Tuesday, May 10, 2016

For the Professors, Part 5: Social Media in the Classroom: Challenges and Opportunities

by Steven S. Vrooman

 Social Media in the Classroom: Challenges and Opportunities 
 Engaging Pedagogy Conference, TLU, Seguin, TX  May 11, 2016 
 Steven S. Vrooman, PhD  svrooman@tlu.edu  @MoreBrainz  morebrainz.blogspot.com

 A self-centered review of previous research:

These things work in eLearning:[1]

1.       LaRCs (Laterally Rewarded Competitions): Structured “games” which have non-graded rewards, either course-relevant (late pass) irrelevant (badges). Ex: The best post on a board gets to choose the next day’s debate teams.

2.       CATs (Content Applied through Technology): We disrupt their sense of control with surprising or de-centering moments in high impact classes. E-learning makes that harder. Use technology applications in surprising ways to do something similar. Exs: Use free software to make a comic. Oral interp their paper on YouTube. Instagram a page of marked-up text.

3.       MAJiCs (Modular Asynchronous Jobs in Collaboration): Group work with need for real time (synchronous) intra-group interaction removed. Ex: A discussion board debate. Reward for “winning,” but up to them how much to collaborate before they start posting.

4.       IDIGs (Interactions Daily, Individually & Grouped): Every day give them some individual feedback and some collective comments. Have them working on multiple assignments at once, some individual, some collaborative, and have pieces of each due every day (you can just grade for completion sometimes).

 These are what students engage with via social media, matched with eLearning techniques  & class-used social media  :[2]

·         Deep

·         Inspiring

·         Personal

·         Funny

·         Fandom

·         Hacks

·         Events

·         New

·         Problem-solving

·         Games

Note: There is decent evidence that these drive face-to-face and classroom engagement, as well.[3]

 Social media options used in classes, with additional engagement opportunities cued:

1.       Blogs: Students post data analysis (273, 274, 339, 378),[4] drafts (339, 379), final projects (339, 379). Peer review.

2.       Public Blog Comments: Alumni/experts invited to critique student work (339, 379).

3.       Discussion via Facebook EventIncluding alumni/experts (339).

4.       Students Publicized Work: They did work on Instagram and shared it & blog work via Twitter, Facebook and LinkedIn (339).



1.       Better Work: Public work is better work, especially when outside voices tell them to improve it and students are promoting it.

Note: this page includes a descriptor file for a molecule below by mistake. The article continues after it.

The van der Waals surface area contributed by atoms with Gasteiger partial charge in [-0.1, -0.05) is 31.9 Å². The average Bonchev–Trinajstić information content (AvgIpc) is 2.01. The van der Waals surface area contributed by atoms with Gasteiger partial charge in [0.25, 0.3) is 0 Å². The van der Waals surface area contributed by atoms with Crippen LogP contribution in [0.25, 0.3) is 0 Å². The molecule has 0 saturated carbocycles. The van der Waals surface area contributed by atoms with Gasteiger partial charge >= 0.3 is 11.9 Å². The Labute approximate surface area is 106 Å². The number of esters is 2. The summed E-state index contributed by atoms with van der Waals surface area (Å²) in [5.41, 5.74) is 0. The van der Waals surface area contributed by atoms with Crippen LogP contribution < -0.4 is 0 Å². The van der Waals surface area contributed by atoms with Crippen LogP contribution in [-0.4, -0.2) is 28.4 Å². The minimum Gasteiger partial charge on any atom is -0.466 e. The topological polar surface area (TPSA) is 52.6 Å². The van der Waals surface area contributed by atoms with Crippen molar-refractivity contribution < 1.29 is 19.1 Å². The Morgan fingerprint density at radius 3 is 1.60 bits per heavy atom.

2.       Engagement: Social media, used in certain ways, can increase engagement more than courseware, especially for Inspiring, Personal, Funny, Events and Problem-Solving.
3.       Portfolio: Students can retain their entire work to show progression or just the final versions to demonstrate their expertise.
4.       eLearning BonusesLaRCs work better in public environments. CATs are easier to design using social media. IDIGs are open-sourced, a bit, with peer and public comments.
5.       Skillset Development: For COMM majors, social media skills are key. For other majors, they are more important than you might think.[5]
6.       Alumni Engagement: Many LOVED the opportunity to reconnect with professors and students at TLU in this way and share their new skills and perspectives. Mentoring happened in many cases. And it set the stage for increased inclusion of those alumni in face-to-face events with students.


1.       Age:
a.       Nontraditional students: They had troubles: unwilling/critical of social media, self-doubt due to lack of familiarity, higher privacy concerns.
b.       Traditional students: They had troubles: difficulty adjusting to violation of “fun” space, difficulty with academic self-promotion.
2.       Sign-Ups:
a.       Technical DifficultiesFewer than courseware & easy to Google answers to, but signing up for accounts is surprisingly very hard for them.
b.       Secondary Accounts: Younger students often do not want classwork in their personal accounts, but second email addresses are often required for multiple accounts. Managing multiple accounts is easy for some platforms (Twitter) but hard in others (Instagram, Facebook, LinkedIn).
3.       Oversight: Hashtags are not enough to find their work. You need them to @ you or you won’t see everything.
4.       Content ABOUT Social Media is Needed: Things like how-tos, technical difficulties, privacy, etiquette, bullying/flaming, etc. probably need class time/resources to go over (however, offloading classtime experiences into social media helps offset this).

Social Media use for college classes is more than worth it, but it requires a level of faculty time and investment that not all will want to commit to. However, it seems unlikely, especially for classes which already utilize eLearning, that NOT doing this will remain a reasonable option for long.

[1] “Online Education Sucks” TLU Center for Teaching and Learning Mini-Workshop, April 10, 2015. http://morebrainz.blogspot.com/2015/04/for-professors-part-3-elearning-that.html.
[2] “Social Media and College Auxiliaries: Missed Opportunities and Lessons Learned.” Invited “NACAS Talk” at NACAS Conference, San Antonio, TX, November 2, 2015.
[3] “Our Brains Are A-Twitter.” Presentation at TEDxSanAntonio, San Antonio, TX, November 18, 2014. https://www.youtube.com/watch?v=k6c5eeOCZ7E.
[4] All classes are COMM.

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